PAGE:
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How To Build A Wood Pergola – 5 Secrets To Simple Success!

If you are looking to add more usability and flair to your outdoor space this year, building a wood pergola may be just the solution.

As families find themselves spending more time than ever at home, they continue to look for ways to make more use of their outdoor space. And whether it be for enjoying an outdoor meal, or creating a space to relax or entertain, a pergola can answer the call.

Pergolas are wonderful for adding a bit of shade to patios, flower gardens, or any area of your landscape. And can they ever be outfitted to fit any need!

By adding string lights, outdoor furniture, or other accessories like fans, small fire pits and more, you can create a gorgeous outdoor entertaining area. Throw in a few flowering hanging baskets and container plants, and you might even feel as though resort living has come to your backyard.

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Sound too expensive? It doesn’t have to be. Contrary to popular belief, creating a backyard pergola doesn’t have to cost a fortune. Especially when you can create it DIY-style and save hundreds, if not thousands in the process!

Here is a look at 5 simple keys to success for building your own beautiful backyard wood pergola. And more importantly, one that is strong and sturdy, but won’t break the budget!

Building A Wood Pergola – 5 Simple Steps To Success

#1 Select The Right Lumber

Creating a sturdy, long-lasting pergola all begins by selecting the right lumber for the project. To create a wood pergola that will stand up to the rigors of outdoor life, that means staying far away from wood that is too thin, or won’t hold up over time.

Thick, rough-sawn cedar is a beautiful look, but can certainly be expensive. Treated lumber is an excellent, durable, and cost effective option to cedar for creating a strong and beautiful pergola.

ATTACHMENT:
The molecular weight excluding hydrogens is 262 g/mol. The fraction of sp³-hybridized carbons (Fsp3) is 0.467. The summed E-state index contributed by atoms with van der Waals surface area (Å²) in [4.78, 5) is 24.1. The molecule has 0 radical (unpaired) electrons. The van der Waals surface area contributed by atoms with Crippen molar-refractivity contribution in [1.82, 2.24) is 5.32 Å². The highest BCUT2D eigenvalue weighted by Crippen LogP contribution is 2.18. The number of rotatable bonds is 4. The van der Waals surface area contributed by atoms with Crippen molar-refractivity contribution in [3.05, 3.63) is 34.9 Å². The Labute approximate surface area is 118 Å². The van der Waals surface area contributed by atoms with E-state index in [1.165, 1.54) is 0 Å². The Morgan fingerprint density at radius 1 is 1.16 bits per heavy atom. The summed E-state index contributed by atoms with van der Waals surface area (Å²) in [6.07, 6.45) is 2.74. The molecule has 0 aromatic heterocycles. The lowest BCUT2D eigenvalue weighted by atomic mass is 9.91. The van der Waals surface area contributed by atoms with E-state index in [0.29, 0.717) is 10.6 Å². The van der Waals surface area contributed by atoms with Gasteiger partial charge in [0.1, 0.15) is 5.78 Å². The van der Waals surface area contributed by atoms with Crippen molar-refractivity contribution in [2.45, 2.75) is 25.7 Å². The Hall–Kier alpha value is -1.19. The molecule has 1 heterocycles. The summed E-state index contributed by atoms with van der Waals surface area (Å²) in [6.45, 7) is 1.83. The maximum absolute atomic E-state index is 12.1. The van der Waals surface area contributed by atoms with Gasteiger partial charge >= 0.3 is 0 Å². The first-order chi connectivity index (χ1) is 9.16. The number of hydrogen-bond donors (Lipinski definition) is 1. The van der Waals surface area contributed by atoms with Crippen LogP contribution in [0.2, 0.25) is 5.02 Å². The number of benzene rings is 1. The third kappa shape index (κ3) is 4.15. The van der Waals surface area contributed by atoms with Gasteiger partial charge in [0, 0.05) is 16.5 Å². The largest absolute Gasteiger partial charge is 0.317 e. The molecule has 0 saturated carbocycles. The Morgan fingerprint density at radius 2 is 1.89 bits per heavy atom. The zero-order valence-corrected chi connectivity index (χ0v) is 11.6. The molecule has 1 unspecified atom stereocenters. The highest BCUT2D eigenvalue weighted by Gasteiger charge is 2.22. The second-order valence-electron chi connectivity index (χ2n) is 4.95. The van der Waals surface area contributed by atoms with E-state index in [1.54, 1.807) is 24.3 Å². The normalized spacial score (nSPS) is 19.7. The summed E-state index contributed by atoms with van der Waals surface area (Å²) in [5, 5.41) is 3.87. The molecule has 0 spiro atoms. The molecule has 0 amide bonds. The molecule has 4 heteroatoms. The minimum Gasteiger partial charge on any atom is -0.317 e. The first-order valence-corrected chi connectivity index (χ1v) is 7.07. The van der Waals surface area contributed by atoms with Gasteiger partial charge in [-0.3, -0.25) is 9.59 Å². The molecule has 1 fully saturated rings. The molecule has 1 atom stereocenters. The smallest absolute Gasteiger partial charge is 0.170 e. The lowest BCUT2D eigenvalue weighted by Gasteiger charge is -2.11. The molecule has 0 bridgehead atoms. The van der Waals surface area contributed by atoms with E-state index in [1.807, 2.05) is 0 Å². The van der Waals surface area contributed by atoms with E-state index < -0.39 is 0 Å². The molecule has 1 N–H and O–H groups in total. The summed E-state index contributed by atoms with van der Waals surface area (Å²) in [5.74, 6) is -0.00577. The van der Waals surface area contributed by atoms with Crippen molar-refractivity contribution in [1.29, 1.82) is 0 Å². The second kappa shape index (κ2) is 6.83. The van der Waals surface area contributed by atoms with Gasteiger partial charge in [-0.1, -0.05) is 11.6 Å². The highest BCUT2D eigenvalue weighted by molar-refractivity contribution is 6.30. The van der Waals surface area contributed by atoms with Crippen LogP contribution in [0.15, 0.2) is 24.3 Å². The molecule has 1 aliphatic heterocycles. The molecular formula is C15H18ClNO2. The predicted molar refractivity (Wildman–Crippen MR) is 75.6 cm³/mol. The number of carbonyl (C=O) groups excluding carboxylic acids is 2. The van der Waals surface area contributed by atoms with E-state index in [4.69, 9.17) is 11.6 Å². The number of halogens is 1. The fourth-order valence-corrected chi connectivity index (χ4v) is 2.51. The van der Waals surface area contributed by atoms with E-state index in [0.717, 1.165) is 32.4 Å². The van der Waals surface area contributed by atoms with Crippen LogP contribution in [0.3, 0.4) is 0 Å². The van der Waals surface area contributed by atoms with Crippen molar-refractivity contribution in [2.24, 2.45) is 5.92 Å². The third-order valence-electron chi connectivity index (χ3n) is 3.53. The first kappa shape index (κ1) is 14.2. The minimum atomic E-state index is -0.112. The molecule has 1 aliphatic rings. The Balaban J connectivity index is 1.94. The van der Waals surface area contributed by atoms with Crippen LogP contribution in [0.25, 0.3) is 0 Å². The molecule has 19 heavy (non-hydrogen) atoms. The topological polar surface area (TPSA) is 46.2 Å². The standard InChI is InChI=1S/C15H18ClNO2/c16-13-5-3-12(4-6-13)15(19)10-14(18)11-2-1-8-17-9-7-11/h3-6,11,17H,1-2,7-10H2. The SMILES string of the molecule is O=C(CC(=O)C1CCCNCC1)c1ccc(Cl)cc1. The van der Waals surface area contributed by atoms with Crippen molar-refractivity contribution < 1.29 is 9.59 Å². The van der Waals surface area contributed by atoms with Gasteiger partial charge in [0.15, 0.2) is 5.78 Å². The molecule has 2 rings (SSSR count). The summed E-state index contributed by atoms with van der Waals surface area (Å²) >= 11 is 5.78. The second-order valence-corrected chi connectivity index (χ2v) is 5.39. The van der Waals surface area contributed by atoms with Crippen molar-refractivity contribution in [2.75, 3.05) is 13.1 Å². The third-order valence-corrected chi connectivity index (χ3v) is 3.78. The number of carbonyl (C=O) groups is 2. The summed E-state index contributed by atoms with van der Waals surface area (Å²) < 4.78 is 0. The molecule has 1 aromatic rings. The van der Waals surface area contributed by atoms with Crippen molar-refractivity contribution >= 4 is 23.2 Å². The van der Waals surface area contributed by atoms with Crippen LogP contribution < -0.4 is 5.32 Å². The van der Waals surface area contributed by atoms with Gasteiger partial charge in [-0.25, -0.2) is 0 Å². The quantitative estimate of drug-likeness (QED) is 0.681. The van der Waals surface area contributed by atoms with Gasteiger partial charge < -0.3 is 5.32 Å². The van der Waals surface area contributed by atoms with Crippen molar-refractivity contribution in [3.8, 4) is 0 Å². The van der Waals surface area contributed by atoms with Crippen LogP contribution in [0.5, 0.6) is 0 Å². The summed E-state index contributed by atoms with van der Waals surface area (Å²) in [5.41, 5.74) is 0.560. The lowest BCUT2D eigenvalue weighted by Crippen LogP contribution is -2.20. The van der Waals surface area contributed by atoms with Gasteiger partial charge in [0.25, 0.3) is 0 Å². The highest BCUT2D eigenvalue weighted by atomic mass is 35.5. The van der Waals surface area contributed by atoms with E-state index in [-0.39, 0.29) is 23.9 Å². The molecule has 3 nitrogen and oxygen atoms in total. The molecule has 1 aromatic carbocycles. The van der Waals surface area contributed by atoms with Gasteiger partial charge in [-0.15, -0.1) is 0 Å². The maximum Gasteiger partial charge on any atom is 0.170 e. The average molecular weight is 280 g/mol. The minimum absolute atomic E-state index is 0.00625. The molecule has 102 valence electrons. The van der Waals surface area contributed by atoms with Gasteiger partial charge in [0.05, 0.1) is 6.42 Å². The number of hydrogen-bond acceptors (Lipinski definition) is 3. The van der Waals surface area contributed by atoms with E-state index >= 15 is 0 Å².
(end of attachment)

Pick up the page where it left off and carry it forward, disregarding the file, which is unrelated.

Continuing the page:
Treated lumber is by far the most economical choice of all. Although prices have soared over the last year, it is still the best option when it comes to creating your outdoor masterpiece. Although cedar is rot resistant, it can still have warping and failure issues if too thin, or if not treated or stained. And the price of cedar? Well, astronomical is probably the best description of all!

Treated lumber has come a long way from the wavy, warped board available years back. Not only can it be left natural for those who want the a weathered look, it can also be stained or painted to match any decor. Rough-sawn untreated pine is an option, but it must be stained or painted.

The rough texture of rough-sawn wood will hold up better that planed wood. If using untreated wood, the posts should always be mounted above ground.

As a final tip, always head to the lumber store to pick out your own boards. Even if you are having it delivered. Taking a few minutes to select straight, undamaged boards for your project is vital. It will also go a long way in making the build a much smoother process!

#2 Use Sturdy Posts

Like any structure, a pergola is only as strong as its framework. And for a pergola, that means investing in thick, strong posts and frame boards.

Although 4″ x 4″ and even 4″ x 6″ posts are a less expensive option, they don’t provide long-lasting support for a wood pergola. Their thinner size is more apt to warp and sag over time. In addition, they can struggle to hold any additional weight or strain. That means adding items like hanging baskets, swings or a ceiling fan are all but impossible.